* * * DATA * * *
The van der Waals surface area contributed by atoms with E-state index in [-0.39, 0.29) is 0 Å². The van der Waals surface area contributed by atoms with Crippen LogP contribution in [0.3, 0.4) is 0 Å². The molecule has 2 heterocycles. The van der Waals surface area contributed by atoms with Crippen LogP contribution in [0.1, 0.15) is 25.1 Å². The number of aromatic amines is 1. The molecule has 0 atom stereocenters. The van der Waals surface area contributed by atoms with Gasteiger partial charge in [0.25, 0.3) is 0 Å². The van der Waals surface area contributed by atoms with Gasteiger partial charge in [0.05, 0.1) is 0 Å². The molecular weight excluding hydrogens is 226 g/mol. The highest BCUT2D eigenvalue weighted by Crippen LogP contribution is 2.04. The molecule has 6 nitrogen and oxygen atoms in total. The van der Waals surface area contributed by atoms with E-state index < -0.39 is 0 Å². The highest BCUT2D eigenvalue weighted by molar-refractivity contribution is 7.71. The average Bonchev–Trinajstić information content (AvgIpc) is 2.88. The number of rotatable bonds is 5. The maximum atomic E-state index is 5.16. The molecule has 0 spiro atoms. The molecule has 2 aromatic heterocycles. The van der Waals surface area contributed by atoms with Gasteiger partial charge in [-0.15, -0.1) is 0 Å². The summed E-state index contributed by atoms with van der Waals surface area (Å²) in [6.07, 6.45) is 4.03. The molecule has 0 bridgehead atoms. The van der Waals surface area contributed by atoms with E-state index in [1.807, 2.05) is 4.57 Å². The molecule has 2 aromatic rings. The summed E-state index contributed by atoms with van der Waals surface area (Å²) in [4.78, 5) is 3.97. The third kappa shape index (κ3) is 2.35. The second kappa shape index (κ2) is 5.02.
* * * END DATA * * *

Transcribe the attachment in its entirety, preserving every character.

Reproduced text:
The van der Waals surface area contributed by atoms with E-state index in [-0.39, 0.29) is 0 Å². The van der Waals surface area contributed by atoms with Crippen LogP contribution in [0.3, 0.4) is 0 Å². The molecule has 2 heterocycles. The van der Waals surface area contributed by atoms with Crippen LogP contribution in [0.1, 0.15) is 25.1 Å². The number of aromatic amines is 1. The molecule has 0 atom stereocenters. The van der Waals surface area contributed by atoms with Gasteiger partial charge in [0.25, 0.3) is 0 Å². The van der Waals surface area contributed by atoms with Gasteiger partial charge in [0.05, 0.1) is 0 Å². The molecular weight excluding hydrogens is 226 g/mol. The highest BCUT2D eigenvalue weighted by Crippen LogP contribution is 2.04. The molecule has 6 nitrogen and oxygen atoms in total. The van der Waals surface area contributed by atoms with E-state index < -0.39 is 0 Å². The highest BCUT2D eigenvalue weighted by molar-refractivity contribution is 7.71. The average Bonchev–Trinajstić information content (AvgIpc) is 2.88. The number of rotatable bonds is 5. The maximum atomic E-state index is 5.16. The molecule has 0 spiro atoms. The molecule has 2 aromatic heterocycles. The van der Waals surface area contributed by atoms with Gasteiger partial charge in [-0.15, -0.1) is 0 Å². The summed E-state index contributed by atoms with van der Waals surface area (Å²) in [6.07, 6.45) is 4.03. The molecule has 0 bridgehead atoms. The van der Waals surface area contributed by atoms with E-state index in [1.807, 2.05) is 4.57 Å². The molecule has 2 aromatic rings. The summed E-state index contributed by atoms with van der Waals surface area (Å²) in [4.78, 5) is 3.97. The third kappa shape index (κ3) is 2.35. The second kappa shape index (κ2) is 5.02.